Marvin C. Cole brought an action against Alfred N. Fricks and George A. Fricks for damages caused by the defendants' alleged negligence. The material allegations of the petition are substantially as follows: On December 21, 1961, at approximately 9 a.m., the plaintiff was driving a truck on his regular dry-cleaning pickup route through the subdivision known as Sherwood Forest in Floyd County, Georgia. The plaintiff brought the truck to a full stop on Lionel Lane at the point of its dead-end intersection with Robin Hood Road, a through street running approximately in a north-south direction. Before entering Robin Hood Road, the plaintiff looked both ways along said road for oncoming traffic. The visibility to the plaintiff's right was about 400 yards, but that to his left was only about 200 yards, the road in that direction going uphill and curving. No oncoming traffic being visible, the plaintiff drove the truck into Robin Hood Road, which was about 18 feet wide, with the intention of angling slightly across said road and entering a driveway which intersected Robin Hood Road at a point approximately five feet south of Lionel Lane. After the plaintiff had crossed Robin Hood Road and as the front tires of the truck were entering the driveway, the truck was struck a violent blow at the left rear wheel by the right front of a 1961 Pontiac Tempest automobile owned by defendant Alfred N. Fricks and maintained by him for the use, comfort and pleasure of his family, including his 18 year old son, defendant George A. Fricks, who was driving at the time of the collision. The automobile approached from the plaintiff's left-hand, or northerly, side at the unlawful speed of 50 miles per hour, the lawful speed limit being 25 m.p.h. Notwithstanding there were no obstructions in the western half of the roadway and sufficient room for the automobile to pass in, defendants' automobile collided with the truck while it was entirely within the eastern half of the road. The place of the collision is within a heavily populated residential subdivision and Robin Hood Road is a narrow, winding and rough surface street. Defendant George A. Fricks resided on Robin Hood Road and was familiar with the area in question, having driven along it on numerous occasions. The negligence of the defendant driver, George A. Fricks, which is imputed by operation of law to the defendant owner, was the sole, direct and proximate cause of the plaintiff's injuries and consisted of the following particulars: (a) negligence per se in driving said automobile at a speed in excess of 25 m.p.h., in violation of Code Ann. 68-1627; (b) negligence per se in driving at a speed greater than was reasonable and prudent under the conditions and having regard to the actual and potential hazards then existing, in violation of Code Ann. 68-1626; (c) negligence per se in failing to so control the automobile's speed to avoid colliding with the truck, in violation of Code Ann. 68-1626; (d) negligence per se in failing to drive upon the right half of the road, in violation of Code Ann. 68-1633; (e) failing to drive along the right side of the road behind the plaintiff's truck, thereby avoiding striking the truck; (f) failing to keep the automobile under control sufficiently to avoid colliding with the truck. The plaintiff incurred certain alleged injuries to his head, neck, chest and back which required surgery and various medical expenses and caused pain and suffering and permanent impairment of his ability to labor.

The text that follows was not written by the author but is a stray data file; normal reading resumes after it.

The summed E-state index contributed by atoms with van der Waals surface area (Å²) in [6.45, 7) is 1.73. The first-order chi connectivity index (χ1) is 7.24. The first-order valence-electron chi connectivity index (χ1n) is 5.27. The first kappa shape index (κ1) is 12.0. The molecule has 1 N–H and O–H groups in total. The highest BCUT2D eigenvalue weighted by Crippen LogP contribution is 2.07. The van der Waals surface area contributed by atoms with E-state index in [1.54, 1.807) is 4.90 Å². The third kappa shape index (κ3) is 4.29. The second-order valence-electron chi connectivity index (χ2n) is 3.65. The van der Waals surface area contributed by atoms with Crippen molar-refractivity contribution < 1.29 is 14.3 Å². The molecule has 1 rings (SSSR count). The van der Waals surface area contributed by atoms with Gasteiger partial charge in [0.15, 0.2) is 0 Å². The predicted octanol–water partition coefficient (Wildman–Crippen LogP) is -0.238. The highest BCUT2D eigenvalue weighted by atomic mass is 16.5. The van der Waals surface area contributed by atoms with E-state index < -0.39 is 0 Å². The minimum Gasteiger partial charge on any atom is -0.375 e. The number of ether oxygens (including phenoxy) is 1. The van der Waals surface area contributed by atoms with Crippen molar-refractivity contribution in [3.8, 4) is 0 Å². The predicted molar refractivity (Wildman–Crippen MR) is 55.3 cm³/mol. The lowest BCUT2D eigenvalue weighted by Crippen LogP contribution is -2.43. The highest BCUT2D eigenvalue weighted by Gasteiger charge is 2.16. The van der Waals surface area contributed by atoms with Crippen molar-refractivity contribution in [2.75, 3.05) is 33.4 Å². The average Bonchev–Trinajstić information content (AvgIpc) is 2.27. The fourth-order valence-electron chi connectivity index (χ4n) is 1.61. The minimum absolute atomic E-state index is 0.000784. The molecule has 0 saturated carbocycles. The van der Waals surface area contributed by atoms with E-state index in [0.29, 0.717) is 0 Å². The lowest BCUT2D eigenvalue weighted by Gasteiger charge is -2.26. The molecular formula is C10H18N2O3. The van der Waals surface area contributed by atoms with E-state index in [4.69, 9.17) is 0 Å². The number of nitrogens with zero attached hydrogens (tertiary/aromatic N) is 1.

The defendants filed general and special demurrers and an answer to the petition. Before the court ruled on the demurrers, the plaintiff filed a notice of interrogatories to be submitted to Paul J. Sorrells, Claims Manager of Cotton States Mutual Insurance Company, to which the defendants filed their timely objections to the interrogatories. The court overruled the general and special demurrers and all of the 14 objections to the interrogatories excepting number 12, to which judgments the defendants except.